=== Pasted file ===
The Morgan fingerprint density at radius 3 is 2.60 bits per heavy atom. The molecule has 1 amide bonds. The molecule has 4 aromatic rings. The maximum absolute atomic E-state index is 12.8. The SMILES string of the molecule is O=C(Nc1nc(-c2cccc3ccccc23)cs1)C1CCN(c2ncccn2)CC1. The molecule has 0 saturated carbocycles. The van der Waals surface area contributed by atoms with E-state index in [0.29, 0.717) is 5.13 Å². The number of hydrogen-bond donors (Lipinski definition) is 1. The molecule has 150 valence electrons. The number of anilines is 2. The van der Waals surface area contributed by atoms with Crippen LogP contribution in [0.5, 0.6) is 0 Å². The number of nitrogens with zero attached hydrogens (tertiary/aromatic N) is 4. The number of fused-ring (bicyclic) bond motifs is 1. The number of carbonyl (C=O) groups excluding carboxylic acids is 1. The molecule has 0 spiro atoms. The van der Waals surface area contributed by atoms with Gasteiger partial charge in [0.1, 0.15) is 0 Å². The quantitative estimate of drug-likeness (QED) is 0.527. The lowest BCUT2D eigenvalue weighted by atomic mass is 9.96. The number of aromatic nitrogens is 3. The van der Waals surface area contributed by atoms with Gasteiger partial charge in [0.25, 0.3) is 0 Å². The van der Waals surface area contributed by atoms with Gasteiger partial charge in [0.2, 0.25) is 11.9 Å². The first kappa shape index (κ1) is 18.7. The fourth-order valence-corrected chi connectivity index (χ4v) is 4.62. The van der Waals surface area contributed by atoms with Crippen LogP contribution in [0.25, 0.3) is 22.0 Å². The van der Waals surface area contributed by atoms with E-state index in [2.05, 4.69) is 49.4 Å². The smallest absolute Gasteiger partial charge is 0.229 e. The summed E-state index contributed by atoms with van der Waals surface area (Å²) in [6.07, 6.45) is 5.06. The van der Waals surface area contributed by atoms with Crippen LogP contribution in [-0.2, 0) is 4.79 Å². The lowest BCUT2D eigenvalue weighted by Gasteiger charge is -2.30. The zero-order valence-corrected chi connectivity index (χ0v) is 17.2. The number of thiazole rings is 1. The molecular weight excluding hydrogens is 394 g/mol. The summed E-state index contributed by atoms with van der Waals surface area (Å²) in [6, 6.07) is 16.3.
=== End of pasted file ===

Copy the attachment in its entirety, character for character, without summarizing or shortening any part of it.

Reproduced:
The Morgan fingerprint density at radius 3 is 2.60 bits per heavy atom. The molecule has 1 amide bonds. The molecule has 4 aromatic rings. The maximum absolute atomic E-state index is 12.8. The SMILES string of the molecule is O=C(Nc1nc(-c2cccc3ccccc23)cs1)C1CCN(c2ncccn2)CC1. The molecule has 0 saturated carbocycles. The van der Waals surface area contributed by atoms with E-state index in [0.29, 0.717) is 5.13 Å². The number of hydrogen-bond donors (Lipinski definition) is 1. The molecule has 150 valence electrons. The number of anilines is 2. The van der Waals surface area contributed by atoms with Crippen LogP contribution in [0.5, 0.6) is 0 Å². The number of nitrogens with zero attached hydrogens (tertiary/aromatic N) is 4. The number of fused-ring (bicyclic) bond motifs is 1. The number of carbonyl (C=O) groups excluding carboxylic acids is 1. The molecule has 0 spiro atoms. The van der Waals surface area contributed by atoms with Gasteiger partial charge in [0.1, 0.15) is 0 Å². The quantitative estimate of drug-likeness (QED) is 0.527. The lowest BCUT2D eigenvalue weighted by atomic mass is 9.96. The number of aromatic nitrogens is 3. The van der Waals surface area contributed by atoms with Gasteiger partial charge in [0.25, 0.3) is 0 Å². The van der Waals surface area contributed by atoms with Gasteiger partial charge in [0.2, 0.25) is 11.9 Å². The first kappa shape index (κ1) is 18.7. The fourth-order valence-corrected chi connectivity index (χ4v) is 4.62. The van der Waals surface area contributed by atoms with Crippen LogP contribution in [0.25, 0.3) is 22.0 Å². The van der Waals surface area contributed by atoms with E-state index in [2.05, 4.69) is 49.4 Å². The smallest absolute Gasteiger partial charge is 0.229 e. The summed E-state index contributed by atoms with van der Waals surface area (Å²) in [6.07, 6.45) is 5.06. The van der Waals surface area contributed by atoms with Crippen LogP contribution in [-0.2, 0) is 4.79 Å². The lowest BCUT2D eigenvalue weighted by Gasteiger charge is -2.30. The zero-order valence-corrected chi connectivity index (χ0v) is 17.2. The number of thiazole rings is 1. The molecular weight excluding hydrogens is 394 g/mol. The summed E-state index contributed by atoms with van der Waals surface area (Å²) in [6, 6.07) is 16.3.